March 22, 2010
“Portrait of Sprit: One Story at a Time” highlights the individuality of people with disabilities, and banishes common perceptions about those who live with a disability. The Office of Disability Services, Community and Diversity and the President’s Commission on Race and Ethnicity are sponsoring the photo exhibit on view in the Dobbs University Art Gallery until April 7.
Black-and-white photographs and interviews in the exhibit tell the story of 25 individuals who fight the perceptions that their identity is not limited to their disability. Atlanta photographer and former Emory staff member Billy Howard created the exhibit, based on his book of the same name.
“While many stories reflect grace and courage, bitterness and anger are represented as well. There is wonderful humor, pathos, and a very clear look at the society in which we all live, but in which disabled persons are often unseen,” actor Christopher Reeve wrote in the foreword to “Portrait of Spirit: One Story At A Time.”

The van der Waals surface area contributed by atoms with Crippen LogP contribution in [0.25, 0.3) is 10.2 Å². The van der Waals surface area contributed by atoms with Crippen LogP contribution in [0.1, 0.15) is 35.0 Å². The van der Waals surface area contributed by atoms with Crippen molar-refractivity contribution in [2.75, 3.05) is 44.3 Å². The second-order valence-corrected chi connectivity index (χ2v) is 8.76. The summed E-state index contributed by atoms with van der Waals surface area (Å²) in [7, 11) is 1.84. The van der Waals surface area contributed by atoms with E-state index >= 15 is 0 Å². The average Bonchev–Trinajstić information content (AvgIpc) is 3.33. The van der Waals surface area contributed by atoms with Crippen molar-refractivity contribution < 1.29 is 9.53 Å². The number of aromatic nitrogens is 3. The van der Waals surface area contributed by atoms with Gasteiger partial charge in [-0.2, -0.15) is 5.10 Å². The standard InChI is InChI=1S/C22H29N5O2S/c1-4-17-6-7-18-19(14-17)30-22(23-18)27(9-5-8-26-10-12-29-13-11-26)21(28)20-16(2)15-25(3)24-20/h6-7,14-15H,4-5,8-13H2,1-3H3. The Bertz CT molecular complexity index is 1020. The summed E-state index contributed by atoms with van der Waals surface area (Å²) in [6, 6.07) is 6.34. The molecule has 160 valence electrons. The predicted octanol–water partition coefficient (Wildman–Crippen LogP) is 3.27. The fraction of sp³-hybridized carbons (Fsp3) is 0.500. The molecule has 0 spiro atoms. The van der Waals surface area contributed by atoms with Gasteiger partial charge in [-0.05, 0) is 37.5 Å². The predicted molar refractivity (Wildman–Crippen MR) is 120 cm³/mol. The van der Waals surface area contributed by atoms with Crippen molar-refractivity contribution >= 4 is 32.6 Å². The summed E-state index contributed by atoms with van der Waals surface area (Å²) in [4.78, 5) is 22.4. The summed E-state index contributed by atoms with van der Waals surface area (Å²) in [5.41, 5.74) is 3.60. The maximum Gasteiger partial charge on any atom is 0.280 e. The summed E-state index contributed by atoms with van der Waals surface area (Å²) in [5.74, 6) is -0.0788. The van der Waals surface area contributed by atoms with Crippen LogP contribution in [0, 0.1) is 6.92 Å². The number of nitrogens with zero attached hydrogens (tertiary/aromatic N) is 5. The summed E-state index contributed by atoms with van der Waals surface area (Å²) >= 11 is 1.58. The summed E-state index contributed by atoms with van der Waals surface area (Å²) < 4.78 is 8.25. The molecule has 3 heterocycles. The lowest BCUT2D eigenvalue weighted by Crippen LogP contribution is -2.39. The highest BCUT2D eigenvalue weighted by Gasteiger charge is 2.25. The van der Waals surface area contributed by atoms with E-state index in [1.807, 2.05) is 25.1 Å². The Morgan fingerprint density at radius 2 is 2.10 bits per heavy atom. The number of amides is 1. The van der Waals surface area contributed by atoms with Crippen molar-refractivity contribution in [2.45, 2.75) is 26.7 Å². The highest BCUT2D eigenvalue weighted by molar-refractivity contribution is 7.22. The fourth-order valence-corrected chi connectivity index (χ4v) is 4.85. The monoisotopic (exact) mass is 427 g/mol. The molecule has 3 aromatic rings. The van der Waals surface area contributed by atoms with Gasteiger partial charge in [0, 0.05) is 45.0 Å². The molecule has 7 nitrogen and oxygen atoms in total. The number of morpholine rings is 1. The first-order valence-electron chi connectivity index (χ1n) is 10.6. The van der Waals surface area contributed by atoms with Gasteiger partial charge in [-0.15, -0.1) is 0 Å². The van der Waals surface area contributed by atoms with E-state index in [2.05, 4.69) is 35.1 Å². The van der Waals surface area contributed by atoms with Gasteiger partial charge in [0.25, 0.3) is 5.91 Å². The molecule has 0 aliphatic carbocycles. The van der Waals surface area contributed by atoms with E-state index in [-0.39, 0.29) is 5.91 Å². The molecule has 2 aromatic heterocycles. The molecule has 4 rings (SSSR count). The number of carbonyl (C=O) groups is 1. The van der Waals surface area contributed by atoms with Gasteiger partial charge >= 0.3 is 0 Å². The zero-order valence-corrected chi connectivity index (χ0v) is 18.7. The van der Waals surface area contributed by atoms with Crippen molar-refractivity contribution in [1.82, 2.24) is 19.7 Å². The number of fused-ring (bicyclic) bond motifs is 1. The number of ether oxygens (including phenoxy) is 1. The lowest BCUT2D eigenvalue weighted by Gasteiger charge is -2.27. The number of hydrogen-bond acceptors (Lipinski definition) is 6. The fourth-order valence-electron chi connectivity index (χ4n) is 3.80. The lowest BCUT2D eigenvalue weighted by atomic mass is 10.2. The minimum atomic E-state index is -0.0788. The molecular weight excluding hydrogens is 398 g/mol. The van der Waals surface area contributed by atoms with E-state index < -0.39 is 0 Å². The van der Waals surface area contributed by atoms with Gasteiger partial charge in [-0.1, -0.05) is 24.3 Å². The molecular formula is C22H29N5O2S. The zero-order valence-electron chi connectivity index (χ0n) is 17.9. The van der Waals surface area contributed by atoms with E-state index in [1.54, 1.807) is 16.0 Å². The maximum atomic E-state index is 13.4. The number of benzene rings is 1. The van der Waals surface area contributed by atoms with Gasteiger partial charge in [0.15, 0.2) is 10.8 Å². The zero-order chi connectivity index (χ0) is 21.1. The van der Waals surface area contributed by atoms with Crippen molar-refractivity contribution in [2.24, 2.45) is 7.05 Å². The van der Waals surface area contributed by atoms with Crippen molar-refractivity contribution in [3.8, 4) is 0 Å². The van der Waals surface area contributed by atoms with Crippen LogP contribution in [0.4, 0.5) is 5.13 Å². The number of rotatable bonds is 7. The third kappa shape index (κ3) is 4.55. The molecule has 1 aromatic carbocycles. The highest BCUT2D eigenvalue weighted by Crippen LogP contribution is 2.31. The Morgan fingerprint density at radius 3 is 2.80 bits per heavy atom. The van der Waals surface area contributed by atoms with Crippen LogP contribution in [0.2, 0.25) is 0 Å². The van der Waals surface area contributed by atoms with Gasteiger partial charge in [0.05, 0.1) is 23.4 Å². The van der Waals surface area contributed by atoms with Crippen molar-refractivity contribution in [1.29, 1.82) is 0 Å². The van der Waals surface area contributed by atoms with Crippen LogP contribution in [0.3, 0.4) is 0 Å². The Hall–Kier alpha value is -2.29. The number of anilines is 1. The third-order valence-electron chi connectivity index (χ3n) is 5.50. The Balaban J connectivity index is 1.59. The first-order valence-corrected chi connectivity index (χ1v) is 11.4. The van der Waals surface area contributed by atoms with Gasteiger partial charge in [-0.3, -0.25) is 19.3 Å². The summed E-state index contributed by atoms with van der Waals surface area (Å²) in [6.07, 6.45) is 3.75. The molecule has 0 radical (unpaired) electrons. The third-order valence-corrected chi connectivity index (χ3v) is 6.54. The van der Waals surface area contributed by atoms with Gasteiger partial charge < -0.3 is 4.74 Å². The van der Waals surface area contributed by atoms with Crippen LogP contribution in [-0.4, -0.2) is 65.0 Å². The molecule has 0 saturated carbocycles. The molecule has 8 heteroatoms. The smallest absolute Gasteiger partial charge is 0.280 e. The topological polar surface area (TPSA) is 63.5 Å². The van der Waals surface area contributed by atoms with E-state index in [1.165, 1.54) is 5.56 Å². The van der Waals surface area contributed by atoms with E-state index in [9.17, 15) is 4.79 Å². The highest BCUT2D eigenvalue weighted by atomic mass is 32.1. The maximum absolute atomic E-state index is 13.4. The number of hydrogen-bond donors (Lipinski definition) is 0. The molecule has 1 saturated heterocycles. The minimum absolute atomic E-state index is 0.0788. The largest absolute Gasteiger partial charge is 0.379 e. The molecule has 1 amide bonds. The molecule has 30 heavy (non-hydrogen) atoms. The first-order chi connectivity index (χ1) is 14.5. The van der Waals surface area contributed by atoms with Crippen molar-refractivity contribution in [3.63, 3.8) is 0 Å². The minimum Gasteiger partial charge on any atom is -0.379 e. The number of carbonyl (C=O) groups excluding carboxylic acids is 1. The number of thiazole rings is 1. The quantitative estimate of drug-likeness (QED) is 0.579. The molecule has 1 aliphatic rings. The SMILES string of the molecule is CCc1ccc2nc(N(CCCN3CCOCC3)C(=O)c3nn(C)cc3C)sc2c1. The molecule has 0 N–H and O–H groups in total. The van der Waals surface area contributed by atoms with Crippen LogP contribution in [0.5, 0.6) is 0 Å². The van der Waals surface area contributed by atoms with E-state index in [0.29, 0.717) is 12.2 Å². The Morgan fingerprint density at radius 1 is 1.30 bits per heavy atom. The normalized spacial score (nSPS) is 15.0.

At an opening reception March 15, guests commented on the small but powerful exhibit of extraordinary people. Most of the people pictured are from Atlanta, and some have an Emory connection.
Professor of Women’s Studies Rosemarie Garland-Thomson, author of “Staring: How We Look,” described Howard’s work, and Senior Vice Provost for Community & Diversity Ozzie Harris talked about the intersections of diversity at Emory.
On loan from the Southern Arts Federation in Atlanta, the exhibit was originally created for Atlanta’s 1996 Paralympics.
For more information, contact the Office of Disability Services at 404.727.9877.